If you have a central air-conditioning system that you rely on to cool you down all summer long, then you want to make sure that you keep the system well maintained. One of the easiest tasks that you can complete involves changing the air filter. You will need to change the filter at least once every one or two months. Simply pull out the old filter from the air exchange or plenum and replace it with a new one. While the replacement is easy, choosing a new filter may seem like a difficult task based on all of the options that are available to you. If you want to learn about some tips on how to choose the right filter, keep reading.

Look at Outdoor Moisture Conditions

If the weather in your area is quite dry during the summer months, then one of your main concerns may be removing as much dust and debris from the air as possible so it does not enter your home. If this is the case, then purchase an electrostatic filter. These filters contain polypropylene filter media in a wire-mesh holder. As the air moves through the wire-mesh openings, it becomes positively charged. This creates static electricity, and dust is attracted to the filter. As the dust sticks to the filter, it collects, and clean air can move through your home.

Electrostatic filters sometimes have pre-filters that collect the larger particles of debris before air moves through the main filter. The pre-filters are typically activated carbon varieties that absorb smells so foul odors do not move into your house. This is advantageous if air is pulled through an air intake vent that sits on the exterior of your home.

Both pre-filters and electrostatic filters can be washed and vacuumed, and you will need to clean the filters regularly. Depending on the dry conditions outside your home, you should be checking your filter about every two to four weeks for signs of accumulated dust. Remove the dust as soon as it starts to build. Otherwise, you may experience something called dirty sock syndrome. Dirty-sock syndrome occurs when the cool air forced into your home from your AC unit smells like a dirty sock. This smell comes from the mold, bacteria, and moisture that can build on the evaporator coil and the filter.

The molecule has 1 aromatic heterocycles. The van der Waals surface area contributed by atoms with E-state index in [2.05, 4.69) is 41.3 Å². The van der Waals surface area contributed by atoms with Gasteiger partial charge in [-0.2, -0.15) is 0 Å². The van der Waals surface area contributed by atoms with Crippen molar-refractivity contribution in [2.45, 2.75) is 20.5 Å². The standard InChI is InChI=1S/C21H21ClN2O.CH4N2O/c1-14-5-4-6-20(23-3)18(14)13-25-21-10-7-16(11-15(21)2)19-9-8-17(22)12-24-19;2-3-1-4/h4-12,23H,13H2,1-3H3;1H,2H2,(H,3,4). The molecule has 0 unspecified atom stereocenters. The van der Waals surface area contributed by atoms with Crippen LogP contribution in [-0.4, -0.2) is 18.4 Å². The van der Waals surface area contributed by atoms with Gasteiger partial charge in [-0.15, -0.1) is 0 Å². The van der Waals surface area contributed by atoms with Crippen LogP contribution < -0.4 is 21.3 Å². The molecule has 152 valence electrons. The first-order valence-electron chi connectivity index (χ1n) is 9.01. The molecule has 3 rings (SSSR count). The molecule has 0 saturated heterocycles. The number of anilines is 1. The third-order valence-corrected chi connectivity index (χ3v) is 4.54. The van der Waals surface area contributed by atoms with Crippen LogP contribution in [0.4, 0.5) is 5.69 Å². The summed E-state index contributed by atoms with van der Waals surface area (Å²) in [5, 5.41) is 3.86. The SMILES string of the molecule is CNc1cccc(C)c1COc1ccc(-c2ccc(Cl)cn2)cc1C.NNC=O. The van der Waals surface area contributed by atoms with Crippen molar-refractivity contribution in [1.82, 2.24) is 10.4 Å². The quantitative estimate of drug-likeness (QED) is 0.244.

Consider High Temperatures

While an electrostatic filter or even a basic AC filter with a high MERV rating can help to keep the dust and debris out of your home, great filtration may limit airflow. As electrostatic filters remove dust, the openings in the woven filter material will begin to clog. Filters with a high MERV rating will experience reduced air flow even when they are clean because the filter fibers will sit close together.

If a tightly woven or a dirty electrostatic filter reduces airflow, then your home may not seem cool on the hottest days. Your AC unit will need to work extremely hard to cool your house, and this can cause parts to wear down much more quickly. If you want to prevent breakdowns, then you should make sure that air can flow easily into your home. You should be choosing a MERV rated filter with a rating between 7 and 12 to ensure good AC airflow. 

If you do not have allergies and do not mind cleaning a little bit of dirt out of your home, then opt for a pleated filter with a MERV rating of 7 or 8. These filters will remove up to about 35% of all dust and debris particles. Box filters with paper media will give you a bit more filtration of about 55% if you choose a filter with a rating of 10. Fiberglass filters with a rating between 11 and 12 will remove up to 75% of the debris from the air. Keep in mind that a fiberglass filter may not let a great deal of air through the media. If you notice that air flow is low after you add a 11 or 12 MERV rated filter to your system, opt for a paper or a pleated filter. 

If you would like to speak to an HVAC contractor about your situation, visit sites such as http://www.alliedme.com to find a professional near you.